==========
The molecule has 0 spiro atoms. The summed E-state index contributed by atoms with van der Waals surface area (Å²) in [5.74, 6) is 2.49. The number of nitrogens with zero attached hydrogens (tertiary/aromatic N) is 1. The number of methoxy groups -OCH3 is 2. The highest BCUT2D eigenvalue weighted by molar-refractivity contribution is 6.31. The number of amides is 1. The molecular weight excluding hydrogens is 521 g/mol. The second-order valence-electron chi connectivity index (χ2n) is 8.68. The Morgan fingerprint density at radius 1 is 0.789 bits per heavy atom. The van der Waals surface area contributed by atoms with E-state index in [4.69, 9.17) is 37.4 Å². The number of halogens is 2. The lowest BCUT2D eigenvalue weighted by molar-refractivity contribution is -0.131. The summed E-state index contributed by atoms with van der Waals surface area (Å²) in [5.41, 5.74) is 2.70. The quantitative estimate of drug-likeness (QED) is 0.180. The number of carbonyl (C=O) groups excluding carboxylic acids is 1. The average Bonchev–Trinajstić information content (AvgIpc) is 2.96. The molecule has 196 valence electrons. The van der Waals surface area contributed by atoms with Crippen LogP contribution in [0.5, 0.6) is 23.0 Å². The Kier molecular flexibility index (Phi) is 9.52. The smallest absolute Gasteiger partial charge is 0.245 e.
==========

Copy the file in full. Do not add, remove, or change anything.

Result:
The molecule has 0 spiro atoms. The summed E-state index contributed by atoms with van der Waals surface area (Å²) in [5.74, 6) is 2.49. The number of nitrogens with zero attached hydrogens (tertiary/aromatic N) is 1. The number of methoxy groups -OCH3 is 2. The highest BCUT2D eigenvalue weighted by molar-refractivity contribution is 6.31. The number of amides is 1. The molecular weight excluding hydrogens is 521 g/mol. The second-order valence-electron chi connectivity index (χ2n) is 8.68. The Morgan fingerprint density at radius 1 is 0.789 bits per heavy atom. The van der Waals surface area contributed by atoms with E-state index in [4.69, 9.17) is 37.4 Å². The number of halogens is 2. The lowest BCUT2D eigenvalue weighted by molar-refractivity contribution is -0.131. The summed E-state index contributed by atoms with van der Waals surface area (Å²) in [5.41, 5.74) is 2.70. The quantitative estimate of drug-likeness (QED) is 0.180. The number of carbonyl (C=O) groups excluding carboxylic acids is 1. The average Bonchev–Trinajstić information content (AvgIpc) is 2.96. The molecule has 196 valence electrons. The van der Waals surface area contributed by atoms with Crippen LogP contribution in [0.5, 0.6) is 23.0 Å². The Kier molecular flexibility index (Phi) is 9.52. The smallest absolute Gasteiger partial charge is 0.245 e.